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Spray program guidelines

spray guidelines vegetable farming

Scientific application of a spray program ensures its effectiveness. All chemicals must be applied at the right place (target) and the right time and in the right way. Pesticides and fungicides are dangerous chemicals, they are designed to kill pests and diseases, but they can also kill humans if not used correctly. The application method is the most critical factor in chemical control. The equipment or adverse weather conditions cause 80% of poor control.

Understanding the target and target area

The target is where the chemicals must reach to have effective control. The target area can be different parts of the plant or insect.

The target is determined by:

  • Fungicides applied to pathogens on leaves.
  • Insecticides that target the stomach of insects must be applied where the insects feed.
  • Contact insecticides must make good contact with its targets. Targets can be a disease or an insect.
  • Systemic chemicals affect plant growth and metabolism. So the whole plant must be targeted. The best place is usually fast-growing soft leaves.

Chemical drift

Chemical drift is unavoidable due to air movement. Drift means that some of the chemicals did not reach the target, and that part is ineffective or wasted. There are two types of drift; exodrift where part of the chemical drifts outside the target area because of air movement and endodrift where the chemical falls onto the ground but still close to the target.

The volume of chemical application in a spray program

Fungicides, pesticides and herbicides are in concentrated water-soluble form, and further diluted with water. Some have to be applied with high volume, and some are applied with a spray mist. So the total mixing volume of water with the chemical is essential. There are 5 volume classifications:

  1. High volume: >600L
  2. Medium volume: 200-599L
  3. Low volume: 60-199L
  4. Very low volume: 5-50L
  5. Ultra-low volume: <4.99 L

High volume is not necessarily more effective than ultra-low volume spray program applications. High volume is mostly used in large fields with large tractors, whereas ultra-low volumes are applied by backpack. What is important is that the active ingredient of the chemical must reach the target at a lethal concentration. With modern technology lower volumes can be used and are beneficial for the following reasons;

  • Lighter equipment
  • Cheaper transport
  • Less compaction of the soil
  • More modern and effective equipment.
  • Low volume is more cost-effective than high volume sprays.
  • Less of the active ingredient is wasted by drift and other factors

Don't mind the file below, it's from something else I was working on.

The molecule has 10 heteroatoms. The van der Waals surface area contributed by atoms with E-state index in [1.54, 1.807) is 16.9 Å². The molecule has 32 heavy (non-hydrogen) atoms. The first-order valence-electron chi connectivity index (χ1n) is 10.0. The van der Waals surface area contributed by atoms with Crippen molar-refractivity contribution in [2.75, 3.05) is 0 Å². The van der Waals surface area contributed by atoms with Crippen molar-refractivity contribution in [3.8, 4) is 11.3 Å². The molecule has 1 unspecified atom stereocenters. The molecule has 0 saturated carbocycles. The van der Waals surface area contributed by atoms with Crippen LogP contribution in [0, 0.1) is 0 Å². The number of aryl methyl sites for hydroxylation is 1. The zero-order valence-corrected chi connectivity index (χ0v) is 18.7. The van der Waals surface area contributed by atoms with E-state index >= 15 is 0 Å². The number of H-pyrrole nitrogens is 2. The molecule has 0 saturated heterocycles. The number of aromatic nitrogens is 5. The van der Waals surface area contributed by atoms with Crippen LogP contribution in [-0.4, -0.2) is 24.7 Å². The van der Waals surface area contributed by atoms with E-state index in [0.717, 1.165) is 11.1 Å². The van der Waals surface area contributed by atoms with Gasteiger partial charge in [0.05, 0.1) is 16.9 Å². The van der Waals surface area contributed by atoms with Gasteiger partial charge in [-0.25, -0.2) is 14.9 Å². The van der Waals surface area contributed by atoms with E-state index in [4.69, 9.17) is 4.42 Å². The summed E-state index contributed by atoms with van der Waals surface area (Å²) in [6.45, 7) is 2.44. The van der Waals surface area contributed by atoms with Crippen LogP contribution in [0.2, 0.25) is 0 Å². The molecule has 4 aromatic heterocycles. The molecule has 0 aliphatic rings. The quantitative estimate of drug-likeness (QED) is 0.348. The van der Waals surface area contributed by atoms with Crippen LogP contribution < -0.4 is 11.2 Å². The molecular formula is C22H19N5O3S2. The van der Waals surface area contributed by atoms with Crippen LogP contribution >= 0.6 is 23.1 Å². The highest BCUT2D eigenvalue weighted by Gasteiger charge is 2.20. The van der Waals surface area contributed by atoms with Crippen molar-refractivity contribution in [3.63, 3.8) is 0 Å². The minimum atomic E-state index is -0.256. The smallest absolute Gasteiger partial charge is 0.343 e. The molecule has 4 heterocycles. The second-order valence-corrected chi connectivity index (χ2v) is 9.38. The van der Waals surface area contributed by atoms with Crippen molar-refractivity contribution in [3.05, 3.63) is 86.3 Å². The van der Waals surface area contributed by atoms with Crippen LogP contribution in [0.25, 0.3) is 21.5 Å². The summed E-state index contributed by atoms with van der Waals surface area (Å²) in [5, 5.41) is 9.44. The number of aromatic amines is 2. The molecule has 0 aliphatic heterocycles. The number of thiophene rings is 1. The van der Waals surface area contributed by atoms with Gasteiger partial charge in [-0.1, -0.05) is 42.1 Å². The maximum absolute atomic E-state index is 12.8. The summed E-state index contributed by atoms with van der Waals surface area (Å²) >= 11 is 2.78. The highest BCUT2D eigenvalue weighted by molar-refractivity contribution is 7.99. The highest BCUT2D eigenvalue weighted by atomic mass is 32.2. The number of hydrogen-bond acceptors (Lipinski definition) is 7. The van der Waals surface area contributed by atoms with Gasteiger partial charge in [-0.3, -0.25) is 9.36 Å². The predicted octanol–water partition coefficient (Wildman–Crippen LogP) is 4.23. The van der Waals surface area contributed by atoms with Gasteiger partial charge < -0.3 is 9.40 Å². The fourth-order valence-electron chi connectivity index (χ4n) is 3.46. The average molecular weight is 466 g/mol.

One disadvantage is that with low volumes, the concentration of the active ingredient becomes more crucial and must be measured more accurately.

The droplet size of applied chemicals

Droplets form by forcing the liquid chemical through a special nozzle. The design of the nozzle and the pressure of the system determines the size of the droplet. In general, the finer the droplet, the better cover is obtained, but also the more drift there is. So its a delicate balance between droplet size and pressure.

Smaller droplet size and lower volume of water is recommended. It’s more effective in controlling the target, and fewer chemicals are lost. Smaller droplets also evaporate more quickly and become ineffective.

Once the droplet leaves the nozzle, various things can happen. It can ricochet, it can combine with other droplets and roll off, it can stay on the target and dry out, leaving the active ingredient behind. If the active ingredient is at the right concentration, it sticks to the target even under rain, irrigation or dew. The residue washes off over time. Some of the active ingredients biodegrade by coming in contact with UV light or even soil colloids or organic matter.

The pH of the mixing water

The pH of the water is critical and does influence the effectiveness of the active ingredient. Each pesticide, herbicide and fungicide has its ideal pH in which it is mixed. In general, the following applies:

  • Fungicides: pH 7
  • Herbicides: pH 4.5 – 5.5
  • Insecticides: pH 4.5 – 5.5
  • Foliar feeds: pH 45 – 5.5

Conclusion

It is vital to follow a good spray program that prevents the development of resistance in the target over time. The active ingredient of chemicals belongs to different groups which determine their mode of action. Exposing the same target to a specific chemical removes all the susceptible targets and leaving the ones that have natural resistance. This is called selection pressure. Those targets that have natural selection keep on breeding and their offspring have resistance to the active ingredient. So it means that you cannot control those targets with that specific active ingredient any more. The only option is to select another if it exists at all.

You can read more about basic resistance strategies in another article here.

 

 

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